It is hard for me not to be cynical about a market that doesn’t care about anything unless it hits them in the face and then has the memory of a gold fish.
And so it was Friday where after a really quiet few months, with volatility as low as it gets, stocks in the US ended the week higher with the S&P up 1% after falling 1% the previous day – something we haven’t seen in months.
The markets pushed higher because there emerged a clear indication that the shooting down of MH17 looks like as huge mistake by the rebels in eastern Ukraine.
The reason this is important to traders is because it means that the downing of MH17 wasn’t an escalation of the Ukrainian secession crisis but just a big dumb mistake not something intentional.
So while the pressure on Russia remains intense, with condemnation in the UN Security Council and the threat of further sanctions by US President Obama, traders are betting the immediate geo-political risk from this incident appears to have receded.
The question of course, and one that will be a hot topic in dealing rooms all over the country, is what the next steps will be and what the UN or individual countries might do in the days and weeks ahead.
Haven’t seen too candles like that for a while!
At the close, the Dow was above 17,000 with a gain of 123 points or 0.7% at 17,100. The Nasdaq rose 1.57% to 4,432 and the S&P 500 was up 1.02% or 20 points higher at 1978.
In Europe, stocks were more mixed with the FTSE up 0.16% at 6,749 and the CAC rising 0.44% to 4,335, but the DAX was lower, down 0.35% at 9,720.
Can the Aussie market break higher – or is another reversal on the way?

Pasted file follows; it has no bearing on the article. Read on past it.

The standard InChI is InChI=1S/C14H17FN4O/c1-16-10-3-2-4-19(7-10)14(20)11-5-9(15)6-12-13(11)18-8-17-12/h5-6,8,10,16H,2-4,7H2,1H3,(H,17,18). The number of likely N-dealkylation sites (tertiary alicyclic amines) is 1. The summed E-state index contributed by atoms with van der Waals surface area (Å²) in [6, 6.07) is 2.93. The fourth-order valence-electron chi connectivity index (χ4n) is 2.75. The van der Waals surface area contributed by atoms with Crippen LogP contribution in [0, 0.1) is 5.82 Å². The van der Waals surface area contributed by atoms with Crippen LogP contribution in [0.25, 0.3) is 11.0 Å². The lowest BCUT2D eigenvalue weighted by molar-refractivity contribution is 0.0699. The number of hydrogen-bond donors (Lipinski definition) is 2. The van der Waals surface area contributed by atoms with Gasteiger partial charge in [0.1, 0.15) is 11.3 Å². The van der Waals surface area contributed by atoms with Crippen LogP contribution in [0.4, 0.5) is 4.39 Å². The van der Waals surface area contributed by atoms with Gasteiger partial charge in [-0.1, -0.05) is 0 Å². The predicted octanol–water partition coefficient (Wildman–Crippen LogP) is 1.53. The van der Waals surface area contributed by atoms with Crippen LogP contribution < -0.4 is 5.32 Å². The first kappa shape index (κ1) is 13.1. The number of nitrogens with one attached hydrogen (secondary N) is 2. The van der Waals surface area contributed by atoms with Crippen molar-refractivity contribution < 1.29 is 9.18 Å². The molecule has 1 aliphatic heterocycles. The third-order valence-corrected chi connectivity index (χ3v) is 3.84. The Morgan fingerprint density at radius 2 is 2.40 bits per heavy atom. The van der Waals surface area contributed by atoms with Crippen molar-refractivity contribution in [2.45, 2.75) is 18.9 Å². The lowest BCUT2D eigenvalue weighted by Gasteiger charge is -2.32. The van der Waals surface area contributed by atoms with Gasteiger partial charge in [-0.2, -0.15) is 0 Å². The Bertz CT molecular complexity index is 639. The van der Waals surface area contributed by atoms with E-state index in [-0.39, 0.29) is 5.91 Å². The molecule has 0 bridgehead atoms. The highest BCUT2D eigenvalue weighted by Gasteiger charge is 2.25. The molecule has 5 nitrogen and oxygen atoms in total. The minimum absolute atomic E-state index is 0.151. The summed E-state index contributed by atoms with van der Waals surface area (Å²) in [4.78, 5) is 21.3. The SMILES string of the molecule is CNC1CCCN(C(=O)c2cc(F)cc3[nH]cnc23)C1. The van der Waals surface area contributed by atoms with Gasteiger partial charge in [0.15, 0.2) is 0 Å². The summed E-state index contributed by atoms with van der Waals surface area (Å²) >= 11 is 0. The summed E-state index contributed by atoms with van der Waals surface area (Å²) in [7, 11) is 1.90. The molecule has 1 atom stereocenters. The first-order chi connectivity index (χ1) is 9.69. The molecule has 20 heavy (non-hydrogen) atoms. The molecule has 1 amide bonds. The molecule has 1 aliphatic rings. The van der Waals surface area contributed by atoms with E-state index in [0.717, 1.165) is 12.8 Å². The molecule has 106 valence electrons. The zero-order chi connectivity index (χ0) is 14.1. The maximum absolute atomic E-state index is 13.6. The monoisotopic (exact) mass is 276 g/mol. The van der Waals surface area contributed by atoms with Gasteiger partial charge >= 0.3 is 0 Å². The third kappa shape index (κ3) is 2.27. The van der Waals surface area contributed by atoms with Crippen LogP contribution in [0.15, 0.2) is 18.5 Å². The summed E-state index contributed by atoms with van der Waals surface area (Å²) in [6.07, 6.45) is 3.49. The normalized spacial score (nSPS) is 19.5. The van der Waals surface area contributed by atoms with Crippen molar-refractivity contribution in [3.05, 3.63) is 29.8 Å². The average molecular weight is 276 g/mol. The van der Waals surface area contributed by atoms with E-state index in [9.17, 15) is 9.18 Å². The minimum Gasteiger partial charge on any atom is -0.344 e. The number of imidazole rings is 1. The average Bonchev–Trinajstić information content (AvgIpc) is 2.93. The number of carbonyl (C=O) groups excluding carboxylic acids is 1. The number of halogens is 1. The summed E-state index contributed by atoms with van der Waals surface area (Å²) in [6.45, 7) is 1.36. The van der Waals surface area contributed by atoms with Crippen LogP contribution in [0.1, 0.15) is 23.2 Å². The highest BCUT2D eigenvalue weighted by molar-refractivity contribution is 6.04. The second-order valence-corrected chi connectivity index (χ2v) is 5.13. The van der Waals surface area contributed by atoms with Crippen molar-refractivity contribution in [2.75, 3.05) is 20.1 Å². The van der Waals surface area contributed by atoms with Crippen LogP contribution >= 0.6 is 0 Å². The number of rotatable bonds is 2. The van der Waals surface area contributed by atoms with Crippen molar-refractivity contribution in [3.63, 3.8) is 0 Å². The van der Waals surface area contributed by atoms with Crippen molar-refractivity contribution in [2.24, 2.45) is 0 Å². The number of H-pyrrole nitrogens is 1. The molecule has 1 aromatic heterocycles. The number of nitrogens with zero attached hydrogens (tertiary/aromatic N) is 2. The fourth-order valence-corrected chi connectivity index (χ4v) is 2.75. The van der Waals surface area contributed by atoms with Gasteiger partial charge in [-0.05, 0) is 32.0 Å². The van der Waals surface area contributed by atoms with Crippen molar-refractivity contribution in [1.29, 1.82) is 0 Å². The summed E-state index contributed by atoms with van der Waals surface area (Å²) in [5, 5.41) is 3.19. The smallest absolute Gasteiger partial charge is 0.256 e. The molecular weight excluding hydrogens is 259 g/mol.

On the ASX Futures market, the SPI 200 September contract was up 22 points to 5,506 bid after the US moves. It will be an interesting today given the enduring tension but equally because Iron Ore has reversed course to end the week down $1.75 tonne to $95.13. That’s a long way from last week’s high at $98.18 – traders will be watching Atlas Iron, BC Iron, Arrium and Fortescue Metals today.
In Asia, the Nikkei was down 1% after the moves Thursday night but there will be no trade today given the holiday. The Hang Seng was 0.28% lower and the Shanghai market was up 0.17%.
In a sign of an enduring economic disconnect between bonds and stocks, higher rates were seen with US 10s up 3 points to 2.48% but still below 2.50%. German Bunds rallied a point to finish the week at 1.16%, its lowest close in more than a year.
On Forex markets, the Aussie rallied with stocks and is back at 0.9392. Most traders expect it to be capped below 0.9450 but its strength continues.
Back to the top of the box.
The Euro rallied back to 1.3526 and USDJPY closed at 101.32. Sterling bounced strongly from its lows to 1.7082.
On Commodity markets, as noted above, Iron Ore has reversed sharply of last week’s highs. September Newcastle Coal slipped 25 cents a tonne to $67.65.
July Nymex Crude hardly moved, finishing at $102.66 while Gold slipped with the stock rally to open the week at $1310.47 oz. Silver is sitting at $20.75 and Copper lost another 4 cents to $3.18 lb. On the Ags, it was more volatility after last week’s slight hiatus with Corn down 2.17%, Wheat crashing 3.36% and Soybeans quiet, rising 0.17%.
On the data front, it is very quiet today with a holiday in Japan, nothing in Australia and then PPU in Germany tonight.
There are a few important data points this week however and you can find our full economic calendar.